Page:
It should be relinquished in the midst of the Order. “And, monks, it should be relinquished in this way. After approaching the Order, that monk should put his upper robe over one shoulder and pay respect at the feet of the senior monks. He should then squat on his heels, put the palms of his hands together, and say, ‘Venerables, I have traded with money in various ways. This is to be relinquished. I relinquish it to the Order.’” After relinquishing it, he is to acknowledge the offense. The acknowledgment should be received by a competent and capable monk.

If a monastery attendant or a lay follower is available, you should tell him, “Look into this.” If he says, “What can I get you with this?”, you should not say, “Get this or that;” you should point out what is allowable: ghee, oil, honey, or sugar. If he makes a purchase and brings back what is allowable, everyone may enjoy it except the one who did the exchange into money.

If this is what happens, that is good. If not, you should tell him, “Discard this.” If he discards it, that is good. If he does not, a monk who has five qualities should be appointed as the money-discarder: one who is not swayed by desire, ill will, confusion, or fear, and who knows the meaning of discarding and not discarding.

“And, monks, this is how he should be appointed. First the monk should be asked and then a competent and capable monk should inform the Order:

‘Venerables, let the Order listen to me. If it seems appropriate to the Order, it should appoint monk so-and-so as the money-discarder. This is the motion.

Venerables, let the Order listen to me. The Order appoints monk so-and-so as the money-discarder. Any monk who agrees to appointing monk so-and-so as the money-discarder should remain silent. Any monk who does not agree should say so.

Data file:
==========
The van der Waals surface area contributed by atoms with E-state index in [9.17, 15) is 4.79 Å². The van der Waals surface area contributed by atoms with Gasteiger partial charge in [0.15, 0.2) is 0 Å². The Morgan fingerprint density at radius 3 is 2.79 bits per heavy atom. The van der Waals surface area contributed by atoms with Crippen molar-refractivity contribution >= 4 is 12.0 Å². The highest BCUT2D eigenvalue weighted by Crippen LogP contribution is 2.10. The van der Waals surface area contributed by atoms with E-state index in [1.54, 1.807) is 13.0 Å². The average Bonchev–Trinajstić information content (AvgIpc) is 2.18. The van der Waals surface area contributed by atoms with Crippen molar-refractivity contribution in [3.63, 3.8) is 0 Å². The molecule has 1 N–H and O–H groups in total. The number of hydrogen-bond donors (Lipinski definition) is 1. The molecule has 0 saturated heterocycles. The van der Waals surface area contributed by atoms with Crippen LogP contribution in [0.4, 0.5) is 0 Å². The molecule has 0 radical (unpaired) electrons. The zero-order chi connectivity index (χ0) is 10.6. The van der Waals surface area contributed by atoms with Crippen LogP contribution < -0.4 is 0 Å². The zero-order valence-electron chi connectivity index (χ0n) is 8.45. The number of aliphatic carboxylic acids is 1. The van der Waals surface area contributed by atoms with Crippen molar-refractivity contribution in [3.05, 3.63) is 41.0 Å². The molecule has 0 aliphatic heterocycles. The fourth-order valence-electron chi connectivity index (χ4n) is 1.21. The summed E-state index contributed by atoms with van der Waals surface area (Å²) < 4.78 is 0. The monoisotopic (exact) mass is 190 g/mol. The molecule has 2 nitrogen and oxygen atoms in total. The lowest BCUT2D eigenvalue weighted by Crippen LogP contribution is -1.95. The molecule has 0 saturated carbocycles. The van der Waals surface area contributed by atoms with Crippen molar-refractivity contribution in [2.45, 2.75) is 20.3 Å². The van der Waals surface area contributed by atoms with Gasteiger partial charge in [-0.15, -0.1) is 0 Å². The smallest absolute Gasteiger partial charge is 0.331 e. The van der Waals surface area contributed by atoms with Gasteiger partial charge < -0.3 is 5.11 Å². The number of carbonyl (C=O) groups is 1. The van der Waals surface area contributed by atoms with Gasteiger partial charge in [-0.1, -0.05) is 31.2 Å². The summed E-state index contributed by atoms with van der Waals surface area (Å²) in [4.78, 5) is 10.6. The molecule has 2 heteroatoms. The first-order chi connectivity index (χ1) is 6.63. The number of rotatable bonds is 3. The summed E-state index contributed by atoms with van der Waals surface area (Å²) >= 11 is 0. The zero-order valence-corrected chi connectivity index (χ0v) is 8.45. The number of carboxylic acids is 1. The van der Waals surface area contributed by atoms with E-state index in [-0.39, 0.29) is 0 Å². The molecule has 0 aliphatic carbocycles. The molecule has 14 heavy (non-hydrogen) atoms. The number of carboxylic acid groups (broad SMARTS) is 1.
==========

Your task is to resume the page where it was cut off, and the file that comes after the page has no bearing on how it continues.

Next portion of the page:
The Order has appointed monk so-and-so as the money-discarder. The Order approves and is therefore silent. I will remember it thus.’”

The appointed monk should drop it without taking note of the location. If he takes note of where he drops it, he commits an offense of wrong conduct.

Permutations

If it is money, and he perceives it as money, and he exchanges it into money, he commits an offense entailing relinquishment and confession. If it is money, but he is unsure if it is, and he exchanges it into money, he commits an offense entailing relinquishment and confession. If it is money, but he does not perceive it as money, and he exchanges it into money, he commits an offense entailing relinquishment and confession.

If it is not money, but he perceives it as money, and he exchanges it into money, he commits an offense entailing relinquishment and confession. If it is not money, but he is unsure if it is, and he exchanges it into money, he commits an offense entailing relinquishment and confession. If it is not money, and he does not perceive it as money, but he exchanges it into money, he commits an offense entailing relinquishment and confession.

If it is not money, but he perceives it as money, he commits an offense of wrong conduct. If it is not money, but he is unsure if it is, he commits an offense of wrong conduct. If it is not money, and he does not perceive it as money, there is no offense.

Non-offenses

There is no offense: if he is insane; if he is the first offender.


The ninth rule, the training rule on trading with money, is finished.